What are the most common tax mistakes parents make that cost them money at tax time?
There’s more to being a parent at tax time than claiming another exemption on your return.
Tax professionals see some mistakes time and time again that can cause parents to pay more tax than they should have to.
Take a look at these common tax mistakes and make sure you’re not making them:
1. Not knowing who takes the tax benefits for a child
Some single parents assume that if their ex is taking the dependency exemption, the custodial parent can’t take the earned income credit (EIC) on the basis of that child.
This mistake can cause them to miss out on thousands of dollars per year of potential EIC, even in excess of tax they paid or had withheld from their paychecks.
The EIC is generally based on qualifying children you have living with you, regardless of which parent takes the dependency exemption.
It’s often debatable who takes the dependency exemption for a child in cases where the parents are divorced or separated, or where someone else is supporting the family, such as a grandparent.
You know that you can usually take an exemption for your dependent children under age 19 who live with you. But you should also go through the questions in IRS Publication 17 to see if you can claim foster children, step-children, and grandchildren you support.
If you have children under 24 and attending school, you may still be able to claim them. (They don’t seem to get any cheaper as they get older!)
The child generally must live with you over half of the year, but this rule is easier to meet than you think.
Temporary absences for school or medical reasons don’t count. If you are a noncustodial parent, special rules apply.
2. Ill-advised education savings plans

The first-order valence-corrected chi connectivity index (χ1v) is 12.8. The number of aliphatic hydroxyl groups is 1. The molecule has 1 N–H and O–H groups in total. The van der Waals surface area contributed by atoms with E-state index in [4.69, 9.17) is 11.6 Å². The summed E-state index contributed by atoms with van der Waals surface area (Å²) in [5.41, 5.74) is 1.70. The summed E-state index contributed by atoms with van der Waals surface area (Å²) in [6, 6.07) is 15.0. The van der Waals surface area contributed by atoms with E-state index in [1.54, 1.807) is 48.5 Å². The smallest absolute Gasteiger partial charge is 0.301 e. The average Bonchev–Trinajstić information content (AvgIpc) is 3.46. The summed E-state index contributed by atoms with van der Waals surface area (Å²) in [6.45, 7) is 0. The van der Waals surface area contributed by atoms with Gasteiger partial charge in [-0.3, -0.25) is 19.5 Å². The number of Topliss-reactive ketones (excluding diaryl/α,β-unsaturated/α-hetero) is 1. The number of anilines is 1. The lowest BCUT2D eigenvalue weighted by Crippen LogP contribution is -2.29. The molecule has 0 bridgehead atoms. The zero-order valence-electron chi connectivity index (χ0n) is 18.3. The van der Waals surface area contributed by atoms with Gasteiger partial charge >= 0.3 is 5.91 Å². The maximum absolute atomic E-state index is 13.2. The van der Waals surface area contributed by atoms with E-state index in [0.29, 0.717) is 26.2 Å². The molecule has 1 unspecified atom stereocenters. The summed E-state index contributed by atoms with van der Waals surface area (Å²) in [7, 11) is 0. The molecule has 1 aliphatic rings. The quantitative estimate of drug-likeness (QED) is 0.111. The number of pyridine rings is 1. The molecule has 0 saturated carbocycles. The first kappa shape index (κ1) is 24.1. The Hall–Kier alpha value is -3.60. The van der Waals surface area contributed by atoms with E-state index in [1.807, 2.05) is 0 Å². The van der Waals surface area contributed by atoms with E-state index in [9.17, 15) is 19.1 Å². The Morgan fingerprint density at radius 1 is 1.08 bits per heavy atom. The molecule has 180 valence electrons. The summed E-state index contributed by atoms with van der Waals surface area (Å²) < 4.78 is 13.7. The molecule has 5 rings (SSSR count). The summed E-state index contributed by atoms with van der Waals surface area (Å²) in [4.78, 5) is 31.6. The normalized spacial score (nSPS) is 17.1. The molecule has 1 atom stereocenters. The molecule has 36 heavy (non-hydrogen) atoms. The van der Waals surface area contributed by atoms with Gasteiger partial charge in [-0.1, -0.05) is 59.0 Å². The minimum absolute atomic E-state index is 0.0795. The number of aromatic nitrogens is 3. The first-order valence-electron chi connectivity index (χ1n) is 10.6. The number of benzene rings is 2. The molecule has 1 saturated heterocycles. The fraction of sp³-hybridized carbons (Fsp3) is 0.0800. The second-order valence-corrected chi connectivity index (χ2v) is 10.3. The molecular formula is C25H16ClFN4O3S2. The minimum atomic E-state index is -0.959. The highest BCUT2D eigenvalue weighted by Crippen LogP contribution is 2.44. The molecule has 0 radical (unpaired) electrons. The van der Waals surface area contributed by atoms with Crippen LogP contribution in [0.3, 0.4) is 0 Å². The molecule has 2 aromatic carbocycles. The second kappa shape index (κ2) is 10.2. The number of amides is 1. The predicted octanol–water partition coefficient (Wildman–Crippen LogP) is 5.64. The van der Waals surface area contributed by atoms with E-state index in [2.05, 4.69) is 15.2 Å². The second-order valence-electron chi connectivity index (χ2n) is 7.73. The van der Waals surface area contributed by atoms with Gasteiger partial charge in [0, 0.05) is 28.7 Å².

Saving for education is a worthy goal.
However, saving too much, in the wrong way, without regard to future ramifications, can do more harm than good.
• Don’t fund your child’s education fund at the expense of your own retirement fund.
You’ll miss the tax advantages of funding your retirement plan. Retirement planning is not optional. Do it first.
Don’t fund your child’s education fund at the expense of your own retirement fund (tweet this!)
• Be careful investing in Section 529 college savings plans. These plans offer federal and state income tax advantages.
However, they’re not the best answer for everyone. In fact, in recent years, some investment companies have been reprimanded for improperly recommending Section 529 plans that were not appropriate.
Fees vary, as do state laws regarding tax advantages. Do your homework!
• Don’t assume your financial situation will remain the same. For example, you may buy U.S. Savings bonds, assuming you can take them out in a few years for education purposes and not pay tax on the interest.
If your income level has risen past the phase-out levels, surprise! You’ll get to pay tax on those withdrawals for college tuition, after all.
3. Reporting a child’s income on your return
Never report your child’s wage income on your return.
It may seem like the easy way to deal with a small W-2 form, however children must report earned income on their own return if they are required to file.
You wouldn’t want to report W-2 wage income on your return anyway, because your marginal tax rate is almost certainly higher.
You may be able to report your child’s income from interest, dividends, and capital gain distributions on your return.
This saves you from having to file a separate return, and it may be a good idea in a few situations.
However, reporting the income on your return is likely to have more disadvantages, particularly because your adjusted gross income will be higher.
Your adjusted gross income affects many items on your return, including your ability to claim certain credits and other breaks.
To be sure whether you’re better off reporting your child’s income on your return or on his or her own, try it both ways in TaxACT and compare the results.
Do you talk to your kids about taxes?